Tilapia is one of the most consumed fish species in the U.S. It has become one of our favorites, and I cook it frequently. Turns out tilapia has a lot going for it. It’s pretty inexpensive, especially if purchased in quantity (like 2 pounds or more), as filets that are individually flash frozen and vacuum sealed. I like that I can remove just the quantity I need for a specific recipe.
Sustainably farmed versions are easy to find, an important consideration, since so many wild fish species are threatened around the world. Flavor-wise, tilapia has a very mild, white, flaky flesh that, I think, is a virtue. It’s a great starter fish for kids or anyone who thinks that all seafood is too “fishy”. Cooks can take advantage of its neutral flavor by using it as a base for many flavor approaches, ranging anywhere from South American, to Mediterranean to Southeast Asian.
Tilapia is a lean, low-calorie source of protein that’s low in saturated fat, so it’s a good choice for healthy eating. Although it’s not an omega-3 powerhouse like salmon, a 3-ounce portion of cooked tilapia still has 10% of your daily omega-3 needs.
This mild white fish holds up well to sautéing, breading, steaming, or whatever you can think to do with it. It won’t fall apart on you in the pan. It is one of the easiest, most versatile fish to cook with and it can stand whatever heat your kitchen can dish out!
If you have never cooked with tilapia this recipe will introduce you in a big way; the fish loves flavor and color. A killer marinade of shallots, fish sauce, toasted sesame oil, garlic and turmeric penetrates the fish and gives it a beautiful golden color. When you sear the fish in a hot-hot pan (cast iron is best) it gets fantastically browned. This was a new way to prepare it for me and one that I won’t forget. We loved the Southeast Asian flavors. Serve it with rice and a green vegetable for an unforgettable meal.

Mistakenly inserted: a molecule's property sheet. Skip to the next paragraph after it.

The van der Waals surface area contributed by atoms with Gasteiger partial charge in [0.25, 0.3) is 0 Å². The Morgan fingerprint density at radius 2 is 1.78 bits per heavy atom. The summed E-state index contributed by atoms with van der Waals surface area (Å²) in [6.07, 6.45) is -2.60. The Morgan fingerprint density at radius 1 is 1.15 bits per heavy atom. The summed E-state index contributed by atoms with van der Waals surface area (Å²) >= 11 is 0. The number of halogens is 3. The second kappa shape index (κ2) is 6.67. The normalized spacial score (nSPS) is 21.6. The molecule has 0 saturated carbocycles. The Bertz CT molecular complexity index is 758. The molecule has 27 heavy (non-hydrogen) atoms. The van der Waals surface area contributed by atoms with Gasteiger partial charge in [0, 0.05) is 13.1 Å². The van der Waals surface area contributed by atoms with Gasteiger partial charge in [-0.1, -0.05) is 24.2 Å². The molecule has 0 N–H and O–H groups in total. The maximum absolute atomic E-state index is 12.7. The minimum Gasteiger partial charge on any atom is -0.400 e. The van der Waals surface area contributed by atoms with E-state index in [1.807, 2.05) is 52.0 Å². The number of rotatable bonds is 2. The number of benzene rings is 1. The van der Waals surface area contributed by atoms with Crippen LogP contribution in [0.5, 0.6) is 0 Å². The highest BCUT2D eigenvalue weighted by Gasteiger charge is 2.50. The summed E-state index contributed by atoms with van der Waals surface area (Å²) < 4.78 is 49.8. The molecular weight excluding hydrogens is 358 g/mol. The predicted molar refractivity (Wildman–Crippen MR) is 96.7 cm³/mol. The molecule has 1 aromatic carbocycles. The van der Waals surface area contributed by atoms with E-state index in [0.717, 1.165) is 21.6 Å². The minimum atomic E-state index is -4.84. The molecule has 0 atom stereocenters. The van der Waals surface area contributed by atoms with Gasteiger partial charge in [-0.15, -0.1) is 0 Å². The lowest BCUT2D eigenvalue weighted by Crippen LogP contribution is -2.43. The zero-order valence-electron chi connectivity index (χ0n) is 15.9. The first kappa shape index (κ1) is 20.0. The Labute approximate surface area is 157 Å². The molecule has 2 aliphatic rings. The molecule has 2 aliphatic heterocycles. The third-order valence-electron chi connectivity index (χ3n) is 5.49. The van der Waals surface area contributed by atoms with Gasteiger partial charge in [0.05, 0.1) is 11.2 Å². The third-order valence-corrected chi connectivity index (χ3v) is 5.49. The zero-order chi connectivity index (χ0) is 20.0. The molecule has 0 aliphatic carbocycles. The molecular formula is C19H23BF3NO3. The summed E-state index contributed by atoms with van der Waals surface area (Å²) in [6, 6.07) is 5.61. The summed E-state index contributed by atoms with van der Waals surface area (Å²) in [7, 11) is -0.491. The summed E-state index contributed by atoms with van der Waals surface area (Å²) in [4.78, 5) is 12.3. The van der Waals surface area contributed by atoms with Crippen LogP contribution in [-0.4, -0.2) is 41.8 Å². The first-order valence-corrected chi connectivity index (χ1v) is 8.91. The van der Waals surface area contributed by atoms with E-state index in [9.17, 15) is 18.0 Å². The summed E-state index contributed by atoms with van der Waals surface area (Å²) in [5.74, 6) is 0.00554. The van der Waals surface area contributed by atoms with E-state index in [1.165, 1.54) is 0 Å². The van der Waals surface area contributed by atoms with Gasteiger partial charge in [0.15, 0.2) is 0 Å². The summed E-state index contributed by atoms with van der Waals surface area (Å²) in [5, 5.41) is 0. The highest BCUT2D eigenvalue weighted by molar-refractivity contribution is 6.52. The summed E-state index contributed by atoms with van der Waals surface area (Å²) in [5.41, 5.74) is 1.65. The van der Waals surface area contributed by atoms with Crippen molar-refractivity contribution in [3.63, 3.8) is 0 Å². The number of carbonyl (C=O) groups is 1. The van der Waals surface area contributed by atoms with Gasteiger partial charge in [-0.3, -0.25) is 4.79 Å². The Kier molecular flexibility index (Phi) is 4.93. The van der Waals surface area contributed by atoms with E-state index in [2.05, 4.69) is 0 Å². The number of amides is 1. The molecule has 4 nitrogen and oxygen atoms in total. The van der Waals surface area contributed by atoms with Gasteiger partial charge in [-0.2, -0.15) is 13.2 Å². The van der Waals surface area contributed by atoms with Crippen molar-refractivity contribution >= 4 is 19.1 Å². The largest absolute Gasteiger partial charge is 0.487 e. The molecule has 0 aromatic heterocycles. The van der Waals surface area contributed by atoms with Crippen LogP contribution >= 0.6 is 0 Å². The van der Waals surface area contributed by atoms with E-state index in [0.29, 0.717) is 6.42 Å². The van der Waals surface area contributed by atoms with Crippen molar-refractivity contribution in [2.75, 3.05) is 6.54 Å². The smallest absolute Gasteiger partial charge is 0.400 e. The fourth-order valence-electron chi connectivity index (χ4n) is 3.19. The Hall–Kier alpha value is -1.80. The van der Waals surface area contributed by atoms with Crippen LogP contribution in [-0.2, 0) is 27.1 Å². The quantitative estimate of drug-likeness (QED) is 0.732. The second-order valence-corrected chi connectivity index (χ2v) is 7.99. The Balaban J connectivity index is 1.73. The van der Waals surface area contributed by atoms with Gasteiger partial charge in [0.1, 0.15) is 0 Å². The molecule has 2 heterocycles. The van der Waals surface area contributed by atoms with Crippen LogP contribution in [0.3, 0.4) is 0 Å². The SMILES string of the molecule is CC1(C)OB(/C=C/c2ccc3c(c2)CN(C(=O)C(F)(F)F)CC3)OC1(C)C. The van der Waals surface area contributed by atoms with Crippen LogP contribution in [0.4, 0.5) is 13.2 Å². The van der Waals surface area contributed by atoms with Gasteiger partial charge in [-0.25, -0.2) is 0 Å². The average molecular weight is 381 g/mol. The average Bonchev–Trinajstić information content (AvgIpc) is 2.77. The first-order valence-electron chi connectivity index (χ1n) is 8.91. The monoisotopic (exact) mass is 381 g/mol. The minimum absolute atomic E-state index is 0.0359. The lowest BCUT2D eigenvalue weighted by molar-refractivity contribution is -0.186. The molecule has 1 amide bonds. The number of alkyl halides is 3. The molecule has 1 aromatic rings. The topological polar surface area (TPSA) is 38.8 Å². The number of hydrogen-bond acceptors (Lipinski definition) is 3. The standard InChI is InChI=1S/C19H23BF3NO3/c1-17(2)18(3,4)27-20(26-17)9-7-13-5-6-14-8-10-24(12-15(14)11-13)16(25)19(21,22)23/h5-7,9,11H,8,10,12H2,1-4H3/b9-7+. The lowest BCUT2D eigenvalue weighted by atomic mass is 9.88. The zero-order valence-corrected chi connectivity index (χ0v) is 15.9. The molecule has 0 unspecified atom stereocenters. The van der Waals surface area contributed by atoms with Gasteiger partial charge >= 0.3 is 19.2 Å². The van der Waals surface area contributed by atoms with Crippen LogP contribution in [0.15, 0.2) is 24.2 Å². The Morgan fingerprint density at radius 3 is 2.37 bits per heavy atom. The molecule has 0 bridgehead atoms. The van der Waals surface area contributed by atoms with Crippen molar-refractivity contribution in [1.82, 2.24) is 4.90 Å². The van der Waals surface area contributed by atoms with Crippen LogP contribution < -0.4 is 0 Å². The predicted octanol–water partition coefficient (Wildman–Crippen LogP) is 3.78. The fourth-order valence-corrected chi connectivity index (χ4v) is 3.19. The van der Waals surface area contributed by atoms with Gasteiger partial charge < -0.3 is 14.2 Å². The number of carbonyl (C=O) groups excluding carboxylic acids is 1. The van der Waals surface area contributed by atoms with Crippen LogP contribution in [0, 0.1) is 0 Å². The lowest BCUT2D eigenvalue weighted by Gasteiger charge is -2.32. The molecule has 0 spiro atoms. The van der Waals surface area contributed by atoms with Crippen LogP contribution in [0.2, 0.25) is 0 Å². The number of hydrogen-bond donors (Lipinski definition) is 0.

VIETNAMESE TILAPIA WITH TURMERIC AND DILL
Yield: Serves 4
- 1/4 cup sliced shallots
- 1 tablespoon chopped fresh dill
- 1 tablespoon minced garlic
- 1 tablespoon grated peeled fresh ginger
- 2 tablespoons fish sauce
- 1 tablespoon dark sesame oil
- 1 teaspoon ground turmeric
- 1/2 teaspoon freshly ground black pepper
- 4 (6-ounce) tilapia fillets,
- 2 tablespoons peanut oil
- cooking spray
- 4 cups vertically sliced sweet onion
- 1/2 cup torn fresh dill, divided (In the absence of fresh dill, I used dry in small amounts)
- 4 green onions, cut into (2-inch) pieces
- 1 tablespoon lower-sodium soy sauce
- 2 teaspoons sugar
- 1/4 cup unsalted, dry-toasted peanuts, crushed ( I omitted these.)
- lemon wedges, for serving
1. Combine first 8 ingredients in a large bowl, stirring with a whisk to combine well. Add fish; toss to coat. Cover and chill for 2 hours.
2. Remove fish from marinade; discard marinade and solids. Combine fish and peanut oil in a bowl, tossing to coat.
3. Heat a large heavy skillet over high heat. Coat pan with cooking spray. Add onion, 1/4 cup dill, and green onions; stir fry 1 minute.
Arrange onion mixture on a platter.
Return pan to high heat. Add the fish fillets to pan; cook 3 minutes. Turn fish over; cook 1 minute or until fish flakes easily when tested with a fork. Place fish on the platter over the onion mixture. Sprinkle with remaining dill and peanuts. Serve with lemon wedges.
SOURCE: Cooking Light